as are just, and if a physician fails or refuses to make such - this should be a civil case and the info received is in a professional
a report the court may exclude his testimony if offered at relationship that if such is disclosed, it would blacken reputation of the
the trial. (3a) patient

Sec. 4. Waiver of privilege. — By requesting and obtaining e.g. if I visited MMC because of hypertension - such would not blacken
a report of the examination so ordered or by taking the my reputation but SARS, T.B. could blacken reputation
deposition of the examiner, the party examined waives any
privilege he may have in that action or any other involving Requisites:
the same controversy, regarding the testimony of every  physician-patient relationship created
other person who has examined or may thereafter examine  civil case
him in respect of the same mental or physical examination.  advice, treatment or information is acquired in a professional
(4) capacity
Requisites for physician-client privilege:

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- relationship is created thru medical record; Doctor of Medicine
(Medicine, Surgery, Obstetrics); psychiatrists included; dentists NOT Requisites:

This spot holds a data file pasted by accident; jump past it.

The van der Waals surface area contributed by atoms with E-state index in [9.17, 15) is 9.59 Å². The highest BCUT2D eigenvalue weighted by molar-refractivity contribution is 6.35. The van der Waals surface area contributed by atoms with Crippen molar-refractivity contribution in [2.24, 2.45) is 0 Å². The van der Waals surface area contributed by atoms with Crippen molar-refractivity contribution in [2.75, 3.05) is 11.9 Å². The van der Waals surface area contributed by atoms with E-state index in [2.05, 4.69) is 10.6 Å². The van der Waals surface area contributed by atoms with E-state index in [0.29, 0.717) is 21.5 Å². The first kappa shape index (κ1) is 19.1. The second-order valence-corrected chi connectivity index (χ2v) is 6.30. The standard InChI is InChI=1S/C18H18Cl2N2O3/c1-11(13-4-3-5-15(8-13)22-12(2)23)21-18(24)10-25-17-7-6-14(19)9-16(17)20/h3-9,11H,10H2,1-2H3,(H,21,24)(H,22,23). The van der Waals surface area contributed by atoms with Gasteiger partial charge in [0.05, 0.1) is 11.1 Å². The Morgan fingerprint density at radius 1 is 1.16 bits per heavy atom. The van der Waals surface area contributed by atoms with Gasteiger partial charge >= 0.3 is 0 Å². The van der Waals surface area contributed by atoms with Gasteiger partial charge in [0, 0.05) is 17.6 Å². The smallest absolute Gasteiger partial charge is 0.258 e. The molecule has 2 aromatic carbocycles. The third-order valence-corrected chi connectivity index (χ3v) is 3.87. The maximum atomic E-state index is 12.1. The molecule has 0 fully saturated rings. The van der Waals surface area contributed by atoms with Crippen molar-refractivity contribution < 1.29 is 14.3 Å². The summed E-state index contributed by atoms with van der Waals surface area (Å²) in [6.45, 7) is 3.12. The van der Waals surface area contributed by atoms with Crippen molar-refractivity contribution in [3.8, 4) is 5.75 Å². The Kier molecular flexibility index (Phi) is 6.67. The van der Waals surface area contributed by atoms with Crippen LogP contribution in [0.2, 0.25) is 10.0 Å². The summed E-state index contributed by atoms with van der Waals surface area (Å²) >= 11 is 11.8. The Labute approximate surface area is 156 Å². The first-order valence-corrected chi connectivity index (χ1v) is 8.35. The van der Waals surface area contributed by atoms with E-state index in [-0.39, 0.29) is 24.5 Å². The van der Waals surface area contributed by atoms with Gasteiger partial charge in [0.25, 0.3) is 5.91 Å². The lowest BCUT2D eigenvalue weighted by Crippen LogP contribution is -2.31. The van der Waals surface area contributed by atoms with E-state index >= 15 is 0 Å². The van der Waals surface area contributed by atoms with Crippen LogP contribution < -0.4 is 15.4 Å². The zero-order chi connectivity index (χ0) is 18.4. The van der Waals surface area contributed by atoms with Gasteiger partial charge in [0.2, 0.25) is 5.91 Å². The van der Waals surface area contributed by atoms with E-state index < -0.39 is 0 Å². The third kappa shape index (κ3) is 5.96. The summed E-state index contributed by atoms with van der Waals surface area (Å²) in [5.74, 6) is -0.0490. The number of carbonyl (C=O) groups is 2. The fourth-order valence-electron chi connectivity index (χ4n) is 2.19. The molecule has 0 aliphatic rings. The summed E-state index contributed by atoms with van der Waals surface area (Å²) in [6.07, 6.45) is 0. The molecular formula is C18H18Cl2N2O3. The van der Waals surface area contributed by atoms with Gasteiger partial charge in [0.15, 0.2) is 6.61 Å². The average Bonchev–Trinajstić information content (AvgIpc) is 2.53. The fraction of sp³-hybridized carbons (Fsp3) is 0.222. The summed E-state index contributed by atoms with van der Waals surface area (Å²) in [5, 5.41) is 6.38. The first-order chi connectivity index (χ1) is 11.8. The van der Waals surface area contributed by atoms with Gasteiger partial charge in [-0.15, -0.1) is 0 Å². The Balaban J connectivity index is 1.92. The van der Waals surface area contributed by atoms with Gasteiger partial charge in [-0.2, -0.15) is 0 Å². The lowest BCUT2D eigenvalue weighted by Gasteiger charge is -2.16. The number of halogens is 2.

included but bound by their ethical standard  confession made or advice given in a professional character
 in the course of discipline enjoined by the church of the
- interns, optometrists, midwife, hilot, iridology NOT included minister/priest

- civil case – reputation v. the greater interest of justice; why? Autopsy - Mike Velarde and Pastor NOT covered; only Catholic religion enjoins
report used in a criminal case you to confess

- criminal case NOT covered - look at the discipline (whether enjoined by the church)

- laboratory report – if with request from doctor, it is covered; if by - public confession at Luneta – if NOT enjoined, NOT covered
patient’s initiative alone, NOT covered
- confidential nature of confession
- “father of child” – pregnancy test: NOT covered
* Do NOT confuse with the rule with respect to privileged
 outside of doctor’s concern (e.g. why it happened); only communication in libel.
incidents but bound by ethical standards
 information necessary to attend to the patient In Brillante v. People, G.R. Nos. 118757 & 121571, October 19, 2004,
 would blacken the reputation of the patient (e.g. STD, Bobby Brillante, questions his convictions for libel for writing and
impotency, frigidity, nervous breakdown, TB, drug causing to be published in 1988 an open letter addressed to then
dependence and rehabilitation [in the Philippines]) President of the Republic of the Philippines Corazon C. Aquino
 Does privilege extend to nurses, staff, medical technicians? discussing the alleged participation of Atty. Jejomar Binay (Binay),
NO; NOT covered then the “OIC Mayor” and a candidate for the position of Mayor in the
Municipality (now City) of Makati, and Dr. Nemesio Prudente
(d) A minister or priest cannot, without the consent of the person (Prudente), then President of the Polytechnic University of the
making the confession, be examined as to any confession made to or any Philippines, in an assassination plot against Augusto Syjuco (Syjuco),